An expert on the recycled plastics market has warned that the challenging outlook for the sector could have a big effect on the ability of the industry to meet packaging recycling targets in 2016.
Stuart Foster, chief executive of Recoup, said the system had to be changed to prevent short-term PRN price volatility. He was commenting on the latest provisional data for packaging in Q3 showing that 197,249 tonnes of plastics packaging were recycled, with 61% exported and 39% staying in the UK.
Recoup points out that some reprocessors and exporters have yet to report their data so the figures will be revised upwards when they are finalised next month.
Foster said it had been expected that the weaker market for recycled plastics would mean a fall in Q3, and that “the unnecessary annual game of plastic PRN poker between the sellers and buyers will commence”.
He said the data casts doubt over the achievability of the 2015 target, and would almost certainly lead to speculation on further plastic PRN increases to the end of the year.
“The fact that significant PRN tonnage from 2014 was carried over to 2015 will provide a cushion, but it is almost certain that cushion will not be there for 2016 as plastic packaging recycling targets increase by another 5%.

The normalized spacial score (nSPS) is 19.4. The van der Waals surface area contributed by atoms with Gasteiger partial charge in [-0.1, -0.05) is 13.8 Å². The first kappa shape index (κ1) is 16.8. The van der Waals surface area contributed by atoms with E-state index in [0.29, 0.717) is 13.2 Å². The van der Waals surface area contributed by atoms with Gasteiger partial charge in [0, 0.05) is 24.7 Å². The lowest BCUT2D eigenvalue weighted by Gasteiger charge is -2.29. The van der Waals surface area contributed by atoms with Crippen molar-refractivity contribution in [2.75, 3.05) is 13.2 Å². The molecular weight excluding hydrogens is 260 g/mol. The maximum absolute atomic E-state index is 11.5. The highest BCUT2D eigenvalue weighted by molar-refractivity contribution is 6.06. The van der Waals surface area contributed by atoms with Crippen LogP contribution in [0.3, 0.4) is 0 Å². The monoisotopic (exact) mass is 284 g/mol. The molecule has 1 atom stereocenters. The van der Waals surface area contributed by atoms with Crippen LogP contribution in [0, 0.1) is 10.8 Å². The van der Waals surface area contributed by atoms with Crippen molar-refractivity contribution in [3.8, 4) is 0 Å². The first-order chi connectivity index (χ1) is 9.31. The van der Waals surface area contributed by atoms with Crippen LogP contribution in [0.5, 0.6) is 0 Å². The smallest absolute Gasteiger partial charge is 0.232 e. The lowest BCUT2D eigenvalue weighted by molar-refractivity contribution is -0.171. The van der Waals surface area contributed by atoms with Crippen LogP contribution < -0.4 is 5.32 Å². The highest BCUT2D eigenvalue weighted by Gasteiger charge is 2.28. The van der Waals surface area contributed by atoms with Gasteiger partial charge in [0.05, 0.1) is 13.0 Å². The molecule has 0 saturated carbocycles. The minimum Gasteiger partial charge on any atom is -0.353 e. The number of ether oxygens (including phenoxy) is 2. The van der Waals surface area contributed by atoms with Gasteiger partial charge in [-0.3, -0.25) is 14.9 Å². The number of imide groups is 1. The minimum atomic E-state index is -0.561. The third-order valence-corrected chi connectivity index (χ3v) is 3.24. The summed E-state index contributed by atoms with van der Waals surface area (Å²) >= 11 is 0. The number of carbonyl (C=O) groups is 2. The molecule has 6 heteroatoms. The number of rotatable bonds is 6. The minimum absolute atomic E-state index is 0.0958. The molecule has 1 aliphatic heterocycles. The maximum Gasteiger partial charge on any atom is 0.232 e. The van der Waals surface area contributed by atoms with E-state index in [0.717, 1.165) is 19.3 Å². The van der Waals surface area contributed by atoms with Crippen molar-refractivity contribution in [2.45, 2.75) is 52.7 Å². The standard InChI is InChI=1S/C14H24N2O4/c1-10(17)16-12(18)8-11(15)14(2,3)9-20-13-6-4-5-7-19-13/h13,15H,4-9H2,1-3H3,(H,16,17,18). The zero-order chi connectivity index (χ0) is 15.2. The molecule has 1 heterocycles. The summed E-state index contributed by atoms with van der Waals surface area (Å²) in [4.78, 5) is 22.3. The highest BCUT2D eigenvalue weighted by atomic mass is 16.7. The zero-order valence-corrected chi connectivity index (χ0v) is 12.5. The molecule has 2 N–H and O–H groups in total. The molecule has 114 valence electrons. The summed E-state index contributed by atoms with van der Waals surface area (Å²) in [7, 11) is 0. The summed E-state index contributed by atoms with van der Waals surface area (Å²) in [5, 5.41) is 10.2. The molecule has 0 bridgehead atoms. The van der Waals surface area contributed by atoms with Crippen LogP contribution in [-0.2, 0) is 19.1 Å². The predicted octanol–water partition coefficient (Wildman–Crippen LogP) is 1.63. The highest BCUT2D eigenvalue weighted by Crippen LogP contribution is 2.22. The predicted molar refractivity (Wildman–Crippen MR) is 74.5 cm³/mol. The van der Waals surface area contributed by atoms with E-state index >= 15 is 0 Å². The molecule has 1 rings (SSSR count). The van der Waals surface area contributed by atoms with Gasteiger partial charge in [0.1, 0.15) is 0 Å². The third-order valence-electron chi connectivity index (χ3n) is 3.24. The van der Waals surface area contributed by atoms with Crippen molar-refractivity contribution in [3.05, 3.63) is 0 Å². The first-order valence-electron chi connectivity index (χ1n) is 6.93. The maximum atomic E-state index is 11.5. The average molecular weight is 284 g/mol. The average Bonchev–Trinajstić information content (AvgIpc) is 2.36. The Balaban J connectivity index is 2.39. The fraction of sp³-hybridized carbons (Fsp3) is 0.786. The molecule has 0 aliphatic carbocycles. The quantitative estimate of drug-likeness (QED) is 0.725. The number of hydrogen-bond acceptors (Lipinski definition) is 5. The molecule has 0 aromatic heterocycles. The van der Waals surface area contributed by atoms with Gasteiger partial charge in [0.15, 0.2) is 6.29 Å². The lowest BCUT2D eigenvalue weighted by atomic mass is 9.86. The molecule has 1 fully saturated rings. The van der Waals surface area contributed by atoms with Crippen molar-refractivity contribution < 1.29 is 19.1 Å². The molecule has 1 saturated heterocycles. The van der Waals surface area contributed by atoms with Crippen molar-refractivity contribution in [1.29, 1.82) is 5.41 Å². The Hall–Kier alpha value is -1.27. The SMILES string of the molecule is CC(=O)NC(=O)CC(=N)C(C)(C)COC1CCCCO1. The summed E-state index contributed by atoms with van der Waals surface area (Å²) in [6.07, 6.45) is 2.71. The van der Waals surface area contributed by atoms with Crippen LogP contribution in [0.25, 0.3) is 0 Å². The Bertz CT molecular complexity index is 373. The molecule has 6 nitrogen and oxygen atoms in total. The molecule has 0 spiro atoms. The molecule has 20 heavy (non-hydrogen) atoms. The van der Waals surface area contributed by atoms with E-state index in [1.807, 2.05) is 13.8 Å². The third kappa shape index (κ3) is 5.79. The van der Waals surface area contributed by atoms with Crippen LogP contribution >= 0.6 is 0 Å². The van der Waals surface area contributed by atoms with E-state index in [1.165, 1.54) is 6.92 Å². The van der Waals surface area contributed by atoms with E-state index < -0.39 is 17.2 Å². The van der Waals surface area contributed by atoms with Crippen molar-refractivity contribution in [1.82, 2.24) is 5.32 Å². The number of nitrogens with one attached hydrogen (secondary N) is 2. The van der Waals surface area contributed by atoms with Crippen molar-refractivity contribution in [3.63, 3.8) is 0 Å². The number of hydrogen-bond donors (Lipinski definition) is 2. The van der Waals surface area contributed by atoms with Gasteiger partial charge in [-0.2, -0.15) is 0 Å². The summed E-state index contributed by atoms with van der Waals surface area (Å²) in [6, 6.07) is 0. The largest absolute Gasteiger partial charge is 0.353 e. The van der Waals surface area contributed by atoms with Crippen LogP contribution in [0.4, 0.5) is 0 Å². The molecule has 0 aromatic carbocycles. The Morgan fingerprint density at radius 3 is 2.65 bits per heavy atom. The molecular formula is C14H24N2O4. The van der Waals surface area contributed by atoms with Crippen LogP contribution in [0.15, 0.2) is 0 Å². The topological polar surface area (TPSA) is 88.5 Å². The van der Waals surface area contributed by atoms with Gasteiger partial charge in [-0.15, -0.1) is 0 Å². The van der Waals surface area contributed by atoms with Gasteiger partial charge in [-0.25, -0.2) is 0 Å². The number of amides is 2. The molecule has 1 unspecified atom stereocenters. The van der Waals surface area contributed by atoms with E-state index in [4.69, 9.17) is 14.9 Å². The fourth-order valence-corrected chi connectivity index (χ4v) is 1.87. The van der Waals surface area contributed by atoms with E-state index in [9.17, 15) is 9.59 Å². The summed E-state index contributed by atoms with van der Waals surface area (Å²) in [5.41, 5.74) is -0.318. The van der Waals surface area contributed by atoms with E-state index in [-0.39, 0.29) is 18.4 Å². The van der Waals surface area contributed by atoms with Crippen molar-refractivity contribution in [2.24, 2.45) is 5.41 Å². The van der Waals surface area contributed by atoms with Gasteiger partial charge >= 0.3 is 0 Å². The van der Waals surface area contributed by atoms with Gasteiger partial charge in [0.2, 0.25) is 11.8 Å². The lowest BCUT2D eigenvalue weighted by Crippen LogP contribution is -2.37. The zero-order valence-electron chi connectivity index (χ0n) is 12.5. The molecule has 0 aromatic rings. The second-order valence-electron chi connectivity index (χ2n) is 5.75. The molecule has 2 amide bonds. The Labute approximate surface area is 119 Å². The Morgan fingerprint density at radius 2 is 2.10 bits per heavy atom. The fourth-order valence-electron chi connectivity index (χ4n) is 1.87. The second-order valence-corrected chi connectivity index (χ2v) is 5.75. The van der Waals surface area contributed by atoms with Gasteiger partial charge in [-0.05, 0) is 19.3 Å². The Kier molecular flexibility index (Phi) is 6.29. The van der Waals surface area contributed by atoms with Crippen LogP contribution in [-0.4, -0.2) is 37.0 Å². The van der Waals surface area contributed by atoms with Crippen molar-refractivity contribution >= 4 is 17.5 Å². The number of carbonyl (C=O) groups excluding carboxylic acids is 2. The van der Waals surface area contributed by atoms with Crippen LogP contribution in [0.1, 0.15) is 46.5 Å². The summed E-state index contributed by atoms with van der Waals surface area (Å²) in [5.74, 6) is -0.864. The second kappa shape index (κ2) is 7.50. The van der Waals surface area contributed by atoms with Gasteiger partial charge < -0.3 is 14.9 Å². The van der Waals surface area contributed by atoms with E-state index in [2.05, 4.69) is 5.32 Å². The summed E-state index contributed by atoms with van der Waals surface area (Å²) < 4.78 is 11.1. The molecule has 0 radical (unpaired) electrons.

“For the benefit of everyone, we need to see some changes to the way the current system works,” he said.
Recoup has reiterated its response to Defra’s consultation on aspects of packaging waste regulations, including a call for efforts to devise a mechanism that ensures more stable short-term prices. It also argues there is a need for PRN funding to be more transparent.
“Based on published information, approximately £55m has been raised through the plastic PRN system over the past three years, with £11.3m being allocated towards local authority collections.
“Local authorities were asked as part of the Recoup annual survey if they see any benefit from plastic PRN monies. Of 199 responses, 39% said yes, 61% stated unsure or no. There is a need to ensure that plastic PRN funding is more transparent.”